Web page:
Race participants give medals to children fighting diseases - WDRB 41 Louisville News

Race participants give medals to children fighting diseases

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  LOUISVILLE, Ky. (WDRB)---The Marathon and Mini-Marathon may now be over, but it's what happened after the race was finished that is leaving a lasting impression on a group of kids.

“It was better than I thought it was gonna be. You get tired and realize you get to give a medal to somebody this cute,” says participant Julie Klensch.

5-year-old Audrey Nethery was one of the kids given a medal on Saturday.

 “Is it your first medal?”, she was asked.

“No, now I'm gonna have 5,” Nethery replied.

It's all part of the Medals4Mettle program.

“Mettle is a word that means resilience and bravery and so much of what these patients have to go through when they're fighting a disease,” says Steven Isenberg with Medals4Mettle.

Audrey is fighting Diamond Blackfan anemia.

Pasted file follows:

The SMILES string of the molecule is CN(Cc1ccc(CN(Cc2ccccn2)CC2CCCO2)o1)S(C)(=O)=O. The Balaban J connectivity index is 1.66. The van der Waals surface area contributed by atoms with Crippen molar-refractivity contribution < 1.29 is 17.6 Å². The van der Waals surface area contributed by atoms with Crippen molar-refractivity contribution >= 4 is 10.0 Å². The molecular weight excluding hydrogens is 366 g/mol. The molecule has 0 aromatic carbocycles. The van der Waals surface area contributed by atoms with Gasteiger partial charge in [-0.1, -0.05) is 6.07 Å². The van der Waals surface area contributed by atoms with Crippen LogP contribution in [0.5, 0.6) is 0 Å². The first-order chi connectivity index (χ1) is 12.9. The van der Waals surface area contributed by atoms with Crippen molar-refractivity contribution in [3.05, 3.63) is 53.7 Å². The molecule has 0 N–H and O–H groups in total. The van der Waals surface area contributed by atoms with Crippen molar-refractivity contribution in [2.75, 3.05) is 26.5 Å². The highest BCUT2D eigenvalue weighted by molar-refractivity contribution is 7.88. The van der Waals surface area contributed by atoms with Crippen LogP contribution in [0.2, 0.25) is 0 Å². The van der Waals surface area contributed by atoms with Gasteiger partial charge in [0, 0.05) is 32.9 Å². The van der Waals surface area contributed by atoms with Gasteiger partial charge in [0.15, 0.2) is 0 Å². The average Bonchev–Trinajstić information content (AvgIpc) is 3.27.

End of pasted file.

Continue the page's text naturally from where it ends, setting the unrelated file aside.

Her family says her bone marrow does not produce enough red blood cells.

She had 20 blood transfusions by the time she was a year and a half, and is currently on a steroid treatment.

Like Audrey, other children taking part in the Medals4Mettle room, are also fighting various diseases.

“I just feel like you've got to be positive about it,” says participant Tori Trizzle.

“Tori is like the most positive person I've never met. It's like, no matter what comes her way she's always smiling and laughing, and she makes the best out of every situation,” says Meagan Holtgrave, who ran the race.

It's the Medals4Mettle program that is bringing the runners and patients together on the same team.

It's not only for the children, but the medical students as well.

“And it helps them understand what becoming a physician means,” says Steven Isenberg.

For little Audrey, she's proud of every single medal she has received.

“No, I can only wear one at a time,” says Audrey Nethery.

Medal by medal, it's proving to be a rewarding experience for all involved.

“That medal would be hanging up in my closet. I wouldn't do anything with it. So, it's nice knowing somebody's going to appreciate it,” says Julie Klensch.

This program has been in place nationwide since 2005.

Since that time, officials say they've given out nearly 40,000 medals to patients in more than 80 hospitals.

75 medical students took part in Saturday's event.

Visit Medals 4 Mettle for more information.

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